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Ombudsman calls for ‘unenforceable’ supplier code to be dumped

Maja Garaca Djurdjevic
Maja Garaca Djurdjevic
07 February 2020 3 minute readShare
Small business

The small business ombudsman has slammed the Supplier Payment Code, explaining that not only is the definition of small business wide open to manipulation, the code itself is unmonitored and unenforceable.

Australian Small Business and Family Enterprise Ombudsman (ASBFEO) Kate Carnell has released a position paper outlining the key preliminary findings of the Supply Chain Financing Review.

The ombudsman found that while supply chain finance is a legitimate and effective tool that can be used to free up cash flow for small and family businesses, too many big businesses have extended payment times and then offered supply chain finance.

Ms Carnell opined that this practice is “totally unacceptable”.

She took aim at the definition of a small business, explaining that this is where the problem begins.

“A key finding in our position paper is the definition of a small business continues to be a major blockage, and a unified approach would be beneficial to small businesses,” Ms Carnell said.

“There are too many small businesses that have to wait too long to get paid. This is in part because the definition of small business is wide open to manipulation under the Supplier Payment Code.”

However, even putting aside the issue of manipulation, she noted that the Supplier Payment Code is voluntary, meaning there is no compliance monitoring.

“It’s actually unenforceable.”

As a result, the ombudsman has made a draft recommendation that the Payment Times Reporting Framework replace the Supplier Payment Code, with that framework being administered and enforced by an appropriately funded, empowered and proactive entity.

The ombudsman has also recommended that the minimum standard for all supplier payments, regardless of supplier size, should be 30 days.

“The fact is that all businesses, regardless of their size, should be paid in 30 days, and supply chain finance should be available to those small businesses that want to be paid faster,” she said.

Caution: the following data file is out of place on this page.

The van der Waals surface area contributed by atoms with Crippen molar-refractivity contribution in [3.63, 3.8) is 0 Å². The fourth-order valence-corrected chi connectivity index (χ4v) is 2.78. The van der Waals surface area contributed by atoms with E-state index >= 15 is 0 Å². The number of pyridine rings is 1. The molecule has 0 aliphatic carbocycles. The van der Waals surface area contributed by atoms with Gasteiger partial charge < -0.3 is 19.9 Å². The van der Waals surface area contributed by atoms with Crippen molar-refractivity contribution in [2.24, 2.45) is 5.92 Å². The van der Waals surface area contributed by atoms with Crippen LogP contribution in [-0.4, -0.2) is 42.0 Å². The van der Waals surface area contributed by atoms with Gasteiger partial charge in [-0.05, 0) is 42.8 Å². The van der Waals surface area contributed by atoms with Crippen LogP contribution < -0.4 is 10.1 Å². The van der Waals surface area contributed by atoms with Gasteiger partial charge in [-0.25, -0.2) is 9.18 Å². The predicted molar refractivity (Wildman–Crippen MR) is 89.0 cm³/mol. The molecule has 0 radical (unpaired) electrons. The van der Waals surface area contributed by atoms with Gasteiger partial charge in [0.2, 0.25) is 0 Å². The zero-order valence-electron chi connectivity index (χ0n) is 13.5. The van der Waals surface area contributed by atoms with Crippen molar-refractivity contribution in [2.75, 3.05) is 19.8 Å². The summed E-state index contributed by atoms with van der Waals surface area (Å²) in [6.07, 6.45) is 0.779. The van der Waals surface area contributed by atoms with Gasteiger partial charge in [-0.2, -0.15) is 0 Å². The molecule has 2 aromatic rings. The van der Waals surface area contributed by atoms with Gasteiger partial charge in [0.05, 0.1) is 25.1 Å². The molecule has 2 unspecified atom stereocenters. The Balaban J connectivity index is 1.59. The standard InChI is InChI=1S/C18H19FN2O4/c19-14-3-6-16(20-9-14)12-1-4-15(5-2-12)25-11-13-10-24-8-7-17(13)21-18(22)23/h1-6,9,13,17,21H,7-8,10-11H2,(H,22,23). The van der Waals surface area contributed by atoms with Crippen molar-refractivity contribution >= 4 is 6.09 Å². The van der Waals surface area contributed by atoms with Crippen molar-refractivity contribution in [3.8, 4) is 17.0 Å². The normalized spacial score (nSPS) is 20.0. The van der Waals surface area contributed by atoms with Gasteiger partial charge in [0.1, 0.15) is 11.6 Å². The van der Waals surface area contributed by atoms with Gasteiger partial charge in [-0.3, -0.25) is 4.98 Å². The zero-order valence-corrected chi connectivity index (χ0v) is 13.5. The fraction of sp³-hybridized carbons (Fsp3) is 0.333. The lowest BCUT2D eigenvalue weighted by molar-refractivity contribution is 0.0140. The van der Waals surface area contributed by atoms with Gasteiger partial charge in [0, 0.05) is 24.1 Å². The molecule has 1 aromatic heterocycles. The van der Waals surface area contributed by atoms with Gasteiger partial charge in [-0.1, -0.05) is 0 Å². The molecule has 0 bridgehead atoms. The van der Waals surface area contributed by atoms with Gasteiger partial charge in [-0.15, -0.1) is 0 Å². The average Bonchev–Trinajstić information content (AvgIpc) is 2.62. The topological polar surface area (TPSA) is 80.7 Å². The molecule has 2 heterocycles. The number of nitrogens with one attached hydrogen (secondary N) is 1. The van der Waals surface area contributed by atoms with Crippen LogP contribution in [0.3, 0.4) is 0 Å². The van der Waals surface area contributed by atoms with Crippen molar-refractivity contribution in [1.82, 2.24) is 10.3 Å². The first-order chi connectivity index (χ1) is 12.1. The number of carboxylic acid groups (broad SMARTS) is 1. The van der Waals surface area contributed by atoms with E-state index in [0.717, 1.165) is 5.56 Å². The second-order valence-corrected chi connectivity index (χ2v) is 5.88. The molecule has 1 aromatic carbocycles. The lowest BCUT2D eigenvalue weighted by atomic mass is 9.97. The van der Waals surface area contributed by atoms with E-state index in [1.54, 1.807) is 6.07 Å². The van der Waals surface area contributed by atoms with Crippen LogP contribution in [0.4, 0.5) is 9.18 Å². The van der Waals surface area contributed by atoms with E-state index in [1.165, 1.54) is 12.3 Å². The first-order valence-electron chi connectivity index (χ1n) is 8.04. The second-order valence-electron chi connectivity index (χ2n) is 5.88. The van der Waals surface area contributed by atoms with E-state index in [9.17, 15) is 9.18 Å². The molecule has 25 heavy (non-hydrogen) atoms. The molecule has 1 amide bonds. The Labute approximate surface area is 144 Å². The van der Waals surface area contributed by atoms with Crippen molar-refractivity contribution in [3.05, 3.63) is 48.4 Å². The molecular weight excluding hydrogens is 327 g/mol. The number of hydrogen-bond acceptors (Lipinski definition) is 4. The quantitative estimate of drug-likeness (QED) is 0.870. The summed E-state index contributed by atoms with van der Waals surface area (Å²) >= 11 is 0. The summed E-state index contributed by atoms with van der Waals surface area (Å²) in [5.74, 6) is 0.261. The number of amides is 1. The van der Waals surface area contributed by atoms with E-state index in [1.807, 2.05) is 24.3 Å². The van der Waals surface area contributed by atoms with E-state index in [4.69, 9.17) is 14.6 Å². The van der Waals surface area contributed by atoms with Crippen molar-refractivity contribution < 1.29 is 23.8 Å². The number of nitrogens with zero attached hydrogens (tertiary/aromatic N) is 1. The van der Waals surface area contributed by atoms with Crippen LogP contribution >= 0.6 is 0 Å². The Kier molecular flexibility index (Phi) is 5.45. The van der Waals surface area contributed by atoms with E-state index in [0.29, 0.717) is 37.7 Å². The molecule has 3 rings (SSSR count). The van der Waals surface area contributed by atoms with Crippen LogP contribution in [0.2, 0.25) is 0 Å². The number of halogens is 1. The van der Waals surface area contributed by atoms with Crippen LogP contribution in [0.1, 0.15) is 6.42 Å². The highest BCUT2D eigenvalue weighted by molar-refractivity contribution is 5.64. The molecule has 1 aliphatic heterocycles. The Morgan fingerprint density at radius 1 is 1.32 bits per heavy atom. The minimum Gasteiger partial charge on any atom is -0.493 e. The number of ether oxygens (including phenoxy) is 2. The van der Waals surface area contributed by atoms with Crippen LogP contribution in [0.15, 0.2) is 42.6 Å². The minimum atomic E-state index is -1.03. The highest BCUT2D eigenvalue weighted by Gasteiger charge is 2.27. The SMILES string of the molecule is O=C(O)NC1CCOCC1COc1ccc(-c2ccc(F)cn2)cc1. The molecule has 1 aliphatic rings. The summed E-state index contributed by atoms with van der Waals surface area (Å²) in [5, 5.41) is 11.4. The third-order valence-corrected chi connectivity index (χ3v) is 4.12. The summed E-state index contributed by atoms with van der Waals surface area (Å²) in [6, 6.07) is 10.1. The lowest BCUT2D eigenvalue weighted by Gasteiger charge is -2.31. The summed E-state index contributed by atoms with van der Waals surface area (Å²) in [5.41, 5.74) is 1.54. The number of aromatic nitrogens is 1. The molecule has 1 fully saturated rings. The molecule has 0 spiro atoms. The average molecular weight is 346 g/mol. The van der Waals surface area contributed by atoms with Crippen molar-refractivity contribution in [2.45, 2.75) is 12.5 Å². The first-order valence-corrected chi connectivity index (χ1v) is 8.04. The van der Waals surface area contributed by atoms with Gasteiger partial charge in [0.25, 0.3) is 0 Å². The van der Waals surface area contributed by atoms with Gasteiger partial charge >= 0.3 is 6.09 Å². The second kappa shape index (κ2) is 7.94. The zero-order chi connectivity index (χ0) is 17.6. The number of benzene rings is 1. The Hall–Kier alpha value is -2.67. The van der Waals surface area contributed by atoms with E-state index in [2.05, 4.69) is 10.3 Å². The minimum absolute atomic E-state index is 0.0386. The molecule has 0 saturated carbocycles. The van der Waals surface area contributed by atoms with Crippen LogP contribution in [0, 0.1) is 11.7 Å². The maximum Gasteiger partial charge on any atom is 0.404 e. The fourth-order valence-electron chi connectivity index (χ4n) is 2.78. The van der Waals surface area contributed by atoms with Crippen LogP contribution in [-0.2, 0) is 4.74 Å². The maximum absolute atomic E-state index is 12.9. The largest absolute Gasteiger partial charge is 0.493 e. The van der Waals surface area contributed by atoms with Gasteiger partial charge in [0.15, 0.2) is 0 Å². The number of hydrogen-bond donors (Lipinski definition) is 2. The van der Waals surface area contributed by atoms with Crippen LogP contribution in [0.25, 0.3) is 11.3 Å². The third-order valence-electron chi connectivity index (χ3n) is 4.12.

“Rates should be set across markets and not through the use of technology aimed at targeting and squeezing small business suppliers, including those already in distress.”

Acknowledging that the question of regulation remains live, her office has also asked for further consideration to be given to whether supply chain finance should be a regulated financial product. 

The ASBFEO is now seeking specific and general comments on the draft recommendations by 28 February.

Full list of recommendations

1. Consistent small business definition. The small business definition adopted across government should be either to simply define small business as not including, say, the top 100 companies or “(a) a small business has fewer than 100 employees or (b) less than 100 employees, with satisfaction of either (a) or (b) being sufficient to qualify as a small business”.

2. Enforceable payment times. The Supplier Payment Code should be replaced by the Commonwealth Government’s Payment Times Reporting Framework with that framework being administered and enforced by an appropriately funded, empowered and proactive entity.

3. Thirty-day payment standard. The minimum standard for all supplier payments (regardless of supplier size) should be 30 days.

4. SCF as a real choice. SCF should be available to small business to reduce payment times from 30 days to better.

5. Appropriate coverage by accounting standards. The accounting standards need to provide greater clarity and properly cover SCF to ensure that accounts cannot be manipulated, particularly to mask cash-flow issues and insolvency.

6. Further review from competition perspective. The ACCC should review SCF provider activity from an Australian competition law viewpoint, including how data is applied through using artificial intelligence and algorithms.

7. Further review from regulated financial product perspective. Treasury and ASIC should review whether SCF should be a regulated financial product with coverage of rate setting.

Telstra and Rio Tinto commit to faster payment times

Earlier this week, both Telstra and Rio Tinto committed to 20-day payment terms for SMEs, just days after it was reported that both companies were turning to technology to push suppliers to shave their invoices in exchange for prompt payments.

Last week, Telstra and Rio Tinto found themselves in hot water when The Australian revealed that the telco and mining giant were using artificial intelligence and big-data mining to manipulate suppliers.

At the time, the ASBFEO responded with a warning, telling big businesses that the practice of using supply chain finance products that mine big data to manipulate small businesses is unacceptable.

“It’s clearly not OK for big businesses to use their dominant position and access to technology to further squeeze small business margins,” Mr Carnell said at the time.

The ASBFEO is expected to release the final findings of its review into supply chain financing before the end of April.

Ombudsman calls for ‘unenforceable’ supplier code to be dumped
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Maja Garaca Djurdjevic
Maja Garaca Djurdjevic

Maja Garaca Djurdjevic is the editor of My Business. 

Maja has a decade-long career in journalism across finance, business and politics. Now a well-versed reporter in the SME and accounting arena, prior to joining Momentum Media, Maja reported for several established news outlets in Southeast Europe, scrutinising key processes in post-conflict societies and enabling citizens to influence decision-making.

You can email Maja on [email protected] 

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